Amsterdam forbids group tours in the Red light District
The move is aimed at protecting the rights of sex workers and local inhabitants
- 14 de febrero de 2020 14:30
- Aseniya Dimitrova
Tougher rules will soon apply to guided visits in central Amsterdam. Group tours along the prostitution windows (within or outside the district Red Light district) will be prohibited from April, announced the Municipality yesterday. Furthermore, there will be new limitations when it comes to touring outside of the area.
No more guided tours in De Wallen
The group tours ban will be in place for De Wallen (the Red light district itself, in the medieval city centre), Ruysdaelkade, Spuistraat and the surroundings. Organising a guided tour in these areas will be punishable by a fine once the six-week adaptation period expires. The rules apply to all tours with a guide, including cycling and segway tours.
In addition, it will be harder to organise and conduct group visits to the centre outside the Red Light District. For example, the maximum group size is decreased from 20 to 15 people, without the possibility to recruit additional members. Night tours between 10 p.m. and 8 a.m. will no longer be possible, nor is sound amplification or the consumption of alcohol or drugs in the area.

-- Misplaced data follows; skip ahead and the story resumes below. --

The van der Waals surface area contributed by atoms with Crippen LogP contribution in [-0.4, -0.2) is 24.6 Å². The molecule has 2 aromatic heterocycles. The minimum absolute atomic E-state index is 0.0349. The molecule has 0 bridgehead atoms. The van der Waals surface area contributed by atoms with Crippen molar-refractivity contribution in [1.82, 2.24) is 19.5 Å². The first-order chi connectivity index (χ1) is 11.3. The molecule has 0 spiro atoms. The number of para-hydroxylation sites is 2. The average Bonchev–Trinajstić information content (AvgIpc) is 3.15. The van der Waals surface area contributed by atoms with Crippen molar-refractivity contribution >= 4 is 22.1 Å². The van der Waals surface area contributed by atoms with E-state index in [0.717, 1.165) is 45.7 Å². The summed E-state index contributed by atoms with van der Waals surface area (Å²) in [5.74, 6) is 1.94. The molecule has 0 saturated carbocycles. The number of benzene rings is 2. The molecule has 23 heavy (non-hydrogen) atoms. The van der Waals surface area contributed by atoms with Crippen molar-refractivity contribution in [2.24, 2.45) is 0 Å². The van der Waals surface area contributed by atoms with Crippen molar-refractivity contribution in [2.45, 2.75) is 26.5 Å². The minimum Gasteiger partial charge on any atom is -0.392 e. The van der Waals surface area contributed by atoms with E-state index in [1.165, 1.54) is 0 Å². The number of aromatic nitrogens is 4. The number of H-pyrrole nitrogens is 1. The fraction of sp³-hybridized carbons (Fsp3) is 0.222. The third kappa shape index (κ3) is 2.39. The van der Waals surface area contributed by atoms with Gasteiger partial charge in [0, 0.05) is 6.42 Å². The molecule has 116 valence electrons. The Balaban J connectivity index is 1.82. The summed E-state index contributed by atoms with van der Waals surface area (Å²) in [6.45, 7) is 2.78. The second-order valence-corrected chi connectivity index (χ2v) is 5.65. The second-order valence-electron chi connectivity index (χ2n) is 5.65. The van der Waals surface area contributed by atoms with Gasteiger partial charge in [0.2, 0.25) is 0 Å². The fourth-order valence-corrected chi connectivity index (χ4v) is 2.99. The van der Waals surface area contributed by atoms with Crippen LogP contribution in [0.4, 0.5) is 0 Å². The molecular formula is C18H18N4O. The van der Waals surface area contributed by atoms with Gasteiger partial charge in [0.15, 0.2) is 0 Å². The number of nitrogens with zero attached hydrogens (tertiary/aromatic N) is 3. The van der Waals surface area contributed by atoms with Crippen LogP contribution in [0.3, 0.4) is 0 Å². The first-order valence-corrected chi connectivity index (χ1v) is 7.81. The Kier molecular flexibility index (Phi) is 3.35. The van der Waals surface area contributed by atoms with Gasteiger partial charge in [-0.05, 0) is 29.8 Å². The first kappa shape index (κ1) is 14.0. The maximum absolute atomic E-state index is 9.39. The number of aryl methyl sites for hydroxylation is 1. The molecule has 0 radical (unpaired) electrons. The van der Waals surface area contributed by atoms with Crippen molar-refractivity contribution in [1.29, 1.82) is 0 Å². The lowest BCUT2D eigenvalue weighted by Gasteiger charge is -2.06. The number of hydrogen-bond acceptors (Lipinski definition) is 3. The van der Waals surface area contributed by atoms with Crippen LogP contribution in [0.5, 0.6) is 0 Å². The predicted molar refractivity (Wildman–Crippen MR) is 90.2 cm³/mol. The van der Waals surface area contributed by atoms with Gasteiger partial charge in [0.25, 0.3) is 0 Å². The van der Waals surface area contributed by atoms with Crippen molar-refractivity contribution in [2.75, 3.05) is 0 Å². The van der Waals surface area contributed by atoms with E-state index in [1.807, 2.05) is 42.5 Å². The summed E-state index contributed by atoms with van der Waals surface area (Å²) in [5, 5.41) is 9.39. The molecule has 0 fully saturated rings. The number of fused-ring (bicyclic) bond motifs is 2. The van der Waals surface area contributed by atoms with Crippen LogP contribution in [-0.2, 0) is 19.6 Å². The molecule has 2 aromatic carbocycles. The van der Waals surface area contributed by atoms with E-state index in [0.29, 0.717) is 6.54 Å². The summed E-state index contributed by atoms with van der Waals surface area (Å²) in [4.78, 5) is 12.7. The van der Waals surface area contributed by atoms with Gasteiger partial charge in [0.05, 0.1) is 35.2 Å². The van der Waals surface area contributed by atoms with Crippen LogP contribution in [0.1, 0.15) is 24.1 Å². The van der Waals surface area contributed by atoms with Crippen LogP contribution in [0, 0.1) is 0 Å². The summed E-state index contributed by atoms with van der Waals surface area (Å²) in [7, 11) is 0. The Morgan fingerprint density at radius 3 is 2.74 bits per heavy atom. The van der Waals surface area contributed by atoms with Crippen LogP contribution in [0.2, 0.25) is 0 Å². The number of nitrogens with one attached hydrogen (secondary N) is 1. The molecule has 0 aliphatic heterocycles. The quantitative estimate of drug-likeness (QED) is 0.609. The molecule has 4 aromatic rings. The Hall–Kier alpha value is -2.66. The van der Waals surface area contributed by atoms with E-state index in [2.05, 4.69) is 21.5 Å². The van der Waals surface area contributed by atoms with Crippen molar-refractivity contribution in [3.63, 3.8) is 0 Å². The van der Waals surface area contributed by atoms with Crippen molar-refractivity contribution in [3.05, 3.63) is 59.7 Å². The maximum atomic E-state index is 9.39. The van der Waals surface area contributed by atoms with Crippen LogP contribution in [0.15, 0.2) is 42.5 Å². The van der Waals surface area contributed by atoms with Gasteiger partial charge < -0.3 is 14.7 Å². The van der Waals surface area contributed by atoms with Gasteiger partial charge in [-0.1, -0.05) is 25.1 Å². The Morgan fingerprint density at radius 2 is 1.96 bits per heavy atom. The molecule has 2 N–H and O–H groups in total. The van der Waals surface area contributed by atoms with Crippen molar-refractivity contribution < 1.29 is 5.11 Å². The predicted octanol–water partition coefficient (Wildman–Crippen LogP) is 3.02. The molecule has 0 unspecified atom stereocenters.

The goal of the new rules is to calm the living environment for the residents, workers and entrepreneurs operating in the district. As calculated by local authorities, there are around 114 tourist groups passing around the sex district of Amsterdam, creating noise, taking unwanted photographs and causing trouble. The new policy wants to create more space on the street and ensure a more decent working environment for sex workers, or in other words – to keep the centre of Amsterdam livable for Amsterdammers.
Prostitution in Amsterdam
Prostitution in the Netherlands is legal and regulated – sex workers are allowed to work in the light of day, are obligated to pay taxes and are not perceived as a threat to public order. The Red light district of Amsterdam is famous for its vivid displays of prostitutes standing in brothel windows, hence it has turned into a global destination for sex tourism. Soft drugs such as cannabis and hallucinogenic mushrooms used to be permitted for personal use, but that will no longer be the case after April.
Like the article? Subscribe to our newsletter to receive the latest from the EU cities right into your inbox.